Nov 12, 2014

A Cup of Mercy

Several years ago, my brother and I ventured out to explore some of the dynamic and intriguing exhibits of Nuit Blanche in Toronto.  (Some photos of that evening are to be found here.)

One of these interactive installations was a fire barrel set up in a parking lot. Visitors were given a grilled gourmet sausage and a tin mug of hot chocolate. On finishing my drink, I was delighted to see the word "MERCY" stamped into the bottom of the cup. While I doubt there were any homeless people there to receive this gift of warmth and nourishment, the notion of a cup of mercy is one which struck a chord. One of my favourite verses in Scripture is found in the Epistle of St James. The KJV translation of James 2:13 says, "Mercy rejoiceth against judgement."

It's been my practice for many years to keep a pocket full of change at the ready for any who ask. I know that this is a naive reading of Matthew 5:42, but I cannot in good conscience refuse "one of the least of these"‎ when I have money jingling in my pocket. I've had the debates about "enabling" and so on, but this has been and willl continue to be my practice.

And now I am asking for a similar dispensation.

It was four years ago, a few months after doing the Camino de Santiago,  that I first ‎got the notion of undertaking a walking pilgrimage to Jerusalem. This blog's title, "The Way of a Pilgrim," is an homage to a classic of Russian spirituality, and in my own small way, I am trying to follow in the footsteps of the thousands (millions?) who have gone before me.

I did my research. I gradually acquired the gear I thought I'd need. I learned about the various walking routes that could lead a person to the Holy Land. I read blogs, exchanged email, met other pilgrims. I consulted with people I respect. I postponed my departure two years for financial reasons, and then finally made my plans known to the general public.‎ And then I was laid off from my job.

That forced me to carefully re-evaluate my plans. Should I postpone again? Should I look for another job, knowing full well I'd be leaving in less than a year? Because I'd been laid off, I qualified for Employment Insurance benefits from the government. With the information I'd already gathered, I decided I'd still be able to stick to my original schedule, albeit without a financial safety net.

Part of my calculations was the assumption that cheap (or even free) parish accommodation would be readily available in Italy. I knew that Switzerland would be expensive, but I was banking on common Christian charity ‎once I arrived in a Catholic country, travelling a recognized pilgrimage route.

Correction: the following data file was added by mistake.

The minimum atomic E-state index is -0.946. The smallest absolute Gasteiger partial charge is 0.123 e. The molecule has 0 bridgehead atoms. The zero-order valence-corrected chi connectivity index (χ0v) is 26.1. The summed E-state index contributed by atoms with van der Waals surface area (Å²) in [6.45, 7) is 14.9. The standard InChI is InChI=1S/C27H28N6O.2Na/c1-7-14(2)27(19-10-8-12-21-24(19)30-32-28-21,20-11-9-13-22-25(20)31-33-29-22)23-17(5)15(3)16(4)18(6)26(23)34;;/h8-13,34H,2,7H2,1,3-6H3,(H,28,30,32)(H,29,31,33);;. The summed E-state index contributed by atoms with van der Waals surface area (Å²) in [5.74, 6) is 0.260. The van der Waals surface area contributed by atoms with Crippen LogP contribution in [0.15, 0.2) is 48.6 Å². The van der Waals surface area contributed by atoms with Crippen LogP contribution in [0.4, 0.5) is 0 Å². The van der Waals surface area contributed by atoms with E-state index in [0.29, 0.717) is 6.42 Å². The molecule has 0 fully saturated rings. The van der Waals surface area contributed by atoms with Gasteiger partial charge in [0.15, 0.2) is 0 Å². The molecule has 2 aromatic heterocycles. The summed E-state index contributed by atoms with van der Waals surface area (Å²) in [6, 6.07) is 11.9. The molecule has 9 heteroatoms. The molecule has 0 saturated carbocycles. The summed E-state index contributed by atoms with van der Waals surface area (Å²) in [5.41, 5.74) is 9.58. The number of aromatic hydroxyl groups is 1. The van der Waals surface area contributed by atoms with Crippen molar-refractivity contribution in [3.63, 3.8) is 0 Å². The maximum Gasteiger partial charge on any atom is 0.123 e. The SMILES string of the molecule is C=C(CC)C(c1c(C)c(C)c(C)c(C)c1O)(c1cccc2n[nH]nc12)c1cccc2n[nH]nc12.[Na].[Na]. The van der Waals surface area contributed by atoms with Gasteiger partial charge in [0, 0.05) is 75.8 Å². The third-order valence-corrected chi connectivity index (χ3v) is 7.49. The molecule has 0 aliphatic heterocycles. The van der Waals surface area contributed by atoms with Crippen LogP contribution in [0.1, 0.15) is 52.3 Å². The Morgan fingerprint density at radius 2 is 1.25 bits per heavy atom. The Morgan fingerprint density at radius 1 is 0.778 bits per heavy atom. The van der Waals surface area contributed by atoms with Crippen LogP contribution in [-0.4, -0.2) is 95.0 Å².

To date, that has not been my experience. Accommodations in "expensive Switzerland" proved to be much less dear‎ than in Italy, with the exception of the one night I camped in the Italian Alps and the two hostels run by local Via Francigena support groups. The catch at these hostels, and many other places in Italy so far, is that they only accept payment in cash.

When I reached Santhià, I realised that I needed to seek medical attention. A small blister had grown to an alarming size, and had gotten infected. The medical treatment I've received has been top-notch and the payments of €3.90 per visit a mere token. Where my expenses have been piling up is paying €10 per night (a pittance!) in cash every night‎ for the past 16 nights and counting. I've had a few excellent meals in local restaurants, but most days I'm spending €6 per day in the supermarket to keep myself fed and happy.

Here's where you, dear reader, can help. While I was still planning this epic pilgrimage, several people had suggested that I set up some way to receive online financial donations. ‎I chose not to, since it seemed frivolous to ask others to subsidise my folly. I'd counted the cost, and decided I had sufficient to finish it.

I was wrong. The loss of income from being laid off and the unexpected expenses so far in Italy‎ mean that I will not have the means to complete my pilgrimage without turning to my community of friends and acquaintances, and their friends and acquaintances. I will be able to continue on for some time on my own, but I can't complete my journey without help.  Even before I left home, many people had provided help unasked for. I have already thanked them personally.

Now I'm asking for help from you.

I've set up an account at GoFundMe to receive financial contributions in Canadian dollars.
$2 will buy me a morning cappuccino. 
$15 will buy me a satisfying meal in a restaurant.
$30‎ will cover a night's accommodation in a modest dormitory.

Any amount you can give will be received most gratefully.‎ Here's the link where you can help me:

www.gofundme.com/h3t6gs [Edit: My heartfelt thanks to all who supported me! This link is no longer live.]

I still intend to give pocket change to ‎anyone who asks of me, but apart from that I will be frugal and responsible with whatever you choose to entrust to me.

If you are unable to contribute financially, I'd ask you to pass this along to your contacts. In fact, please do so even if you *do* buy me a coffee.‎

I have set up an account on CouchSurfing.org, although I'm not yet clear on how that ‎works.  www.couchsurfing.org/people/peterbrubacher/ 
If you know of anyone who lives in Italy along the path of the Via Francigena (or in Albania, Macedonia, Greece, or Turkey) who might be willing to host a gentle madman on their couch for a night, please contact them on my behalf.

Thank you, and please pray for me.

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